The Night of the Pencils is remembered as one of the saddest events in Argentine history. 46 years ago, several students were kidnapped and tortured in the context of the last military dictatorship.
For this reason, in memory of this tragic event, since 1998, when National Law No. 10,671 was promulgated, every September 16 is commemorated as the Day of the Rights of Secondary Students. In addition, in 2006, the National Youth Day was instituted through a bill that claimed “the militancy and commitment of those young people who were disappeared in the last Argentine military dictatorship.”
September 16, 1976.
46 years after La Noche de los Lápices, we remember the students who disappeared in the last civic-military dictatorship.
We reaffirm our commitment to the #MemoryTruthAndJustice and we continue defending democracy, for a better Argentina. pic.twitter.com/ekYPDH67QK
– Pink House (@CasaRosada) September 16, 2022
WHAT HAPPENED IN THE NIGHT OF THE PENCILS?
In March 1976, a civic-military dictatorship was installed in our country, calling itself the National Reorganization Process, which remained in power until 1983 and was characterized by systematic state terrorism.
On September 16, 1976, and the following days, a group of young militants were kidnapped in the city of La Plata by members of the Police of the Province of Buenos Aires. The arrest warrants were issued by the 601 Battalion of the Army Intelligence Service.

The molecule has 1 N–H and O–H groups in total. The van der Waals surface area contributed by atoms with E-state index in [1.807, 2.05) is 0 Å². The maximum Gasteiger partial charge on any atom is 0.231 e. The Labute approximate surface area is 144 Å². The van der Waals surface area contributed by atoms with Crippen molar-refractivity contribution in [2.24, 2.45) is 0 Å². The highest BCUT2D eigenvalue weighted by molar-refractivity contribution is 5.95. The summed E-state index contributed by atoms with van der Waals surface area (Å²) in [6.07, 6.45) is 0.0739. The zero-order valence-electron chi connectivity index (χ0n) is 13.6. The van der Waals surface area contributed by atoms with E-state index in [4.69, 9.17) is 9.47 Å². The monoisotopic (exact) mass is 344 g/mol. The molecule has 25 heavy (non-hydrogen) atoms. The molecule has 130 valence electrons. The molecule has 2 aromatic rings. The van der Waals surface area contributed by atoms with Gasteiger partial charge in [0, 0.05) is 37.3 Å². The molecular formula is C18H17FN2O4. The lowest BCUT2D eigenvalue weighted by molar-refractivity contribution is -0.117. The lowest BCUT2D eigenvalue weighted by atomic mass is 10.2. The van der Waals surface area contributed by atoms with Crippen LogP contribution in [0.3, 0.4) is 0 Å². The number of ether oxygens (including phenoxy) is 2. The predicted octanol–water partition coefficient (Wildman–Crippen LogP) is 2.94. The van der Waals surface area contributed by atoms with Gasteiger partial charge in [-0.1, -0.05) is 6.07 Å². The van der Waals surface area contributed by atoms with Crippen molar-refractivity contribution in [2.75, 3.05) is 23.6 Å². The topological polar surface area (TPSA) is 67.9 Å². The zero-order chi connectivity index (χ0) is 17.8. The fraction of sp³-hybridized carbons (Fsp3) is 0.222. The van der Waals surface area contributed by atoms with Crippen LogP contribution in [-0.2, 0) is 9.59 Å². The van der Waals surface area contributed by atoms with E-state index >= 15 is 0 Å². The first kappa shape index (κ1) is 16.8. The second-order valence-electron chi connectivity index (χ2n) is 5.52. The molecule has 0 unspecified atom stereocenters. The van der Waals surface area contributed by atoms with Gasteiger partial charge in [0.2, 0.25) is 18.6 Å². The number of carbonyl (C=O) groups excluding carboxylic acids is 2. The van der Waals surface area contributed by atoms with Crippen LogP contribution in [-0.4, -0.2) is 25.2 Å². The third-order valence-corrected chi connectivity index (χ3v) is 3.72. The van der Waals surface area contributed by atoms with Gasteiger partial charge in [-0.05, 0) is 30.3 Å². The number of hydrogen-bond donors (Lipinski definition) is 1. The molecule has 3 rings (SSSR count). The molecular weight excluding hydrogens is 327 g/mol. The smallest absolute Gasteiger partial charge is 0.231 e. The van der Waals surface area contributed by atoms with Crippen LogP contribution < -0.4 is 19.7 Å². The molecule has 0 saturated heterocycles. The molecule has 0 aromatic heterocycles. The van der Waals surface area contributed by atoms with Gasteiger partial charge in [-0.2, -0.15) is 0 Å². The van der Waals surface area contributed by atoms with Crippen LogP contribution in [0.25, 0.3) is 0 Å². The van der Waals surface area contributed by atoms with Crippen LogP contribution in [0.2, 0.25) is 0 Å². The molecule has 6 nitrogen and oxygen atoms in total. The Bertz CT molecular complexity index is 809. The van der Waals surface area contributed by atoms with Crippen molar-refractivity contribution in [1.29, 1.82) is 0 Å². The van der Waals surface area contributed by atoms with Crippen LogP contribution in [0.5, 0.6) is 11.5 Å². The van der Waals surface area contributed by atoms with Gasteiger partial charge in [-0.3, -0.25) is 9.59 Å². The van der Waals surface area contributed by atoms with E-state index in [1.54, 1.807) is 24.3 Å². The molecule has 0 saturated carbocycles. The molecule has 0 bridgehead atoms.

That night, military forces kidnapped Claudio de Ancha, María Clara Ciocchini, María Claudia Falcone, Francisco López Muntaner, Horacio Ungaro, and a friend who was staying at their house, Daniel Alberto Racero, from their homes. The next day, Emilce Moler and Patricia Miranda were kidnapped. Four days later, Pablo Díaz was arrested. Gustavo Calotti, linked to the other detainees, disappeared a week earlier.
Most of the disappeared youths were politically active in the Union of Secondary Students and had participated, during the spring of 1975, in the mobilizations and demands for obtaining the Secondary Student Ticket.
After the testimony of the survivor Pablo Díaz, in the trial of the boards in 1985, the hypothesis that the kidnapping had a direct relationship with the claim was popularized. Díaz affirmed that the student ticket, obtained in 1975, was suspended in August 1976 and that the intention of the military dictatorship was to capture those who had been leaders of that demand.
WHERE ARE THE DISAPPEARED?
To this day, 6 young people remain missing. The only survivors are Emilce Moler, Gustavo Díaz and Gustavo Calotti. When the kidnapping happened they were between 16 and 18 years old. It is known that the students passed through various clandestine detention centers, but there are still no clues as to the whereabouts of their bodies.
The story made into a movie
The film The Night of the Pencils by Héctor Olivera, 1986, tells the story from the beginning of the student protests of 1975 to the year 1980.
In March 2003 the film was included in a list of films that were screened at the 1st International Human Rights Festival, held in Switzerland.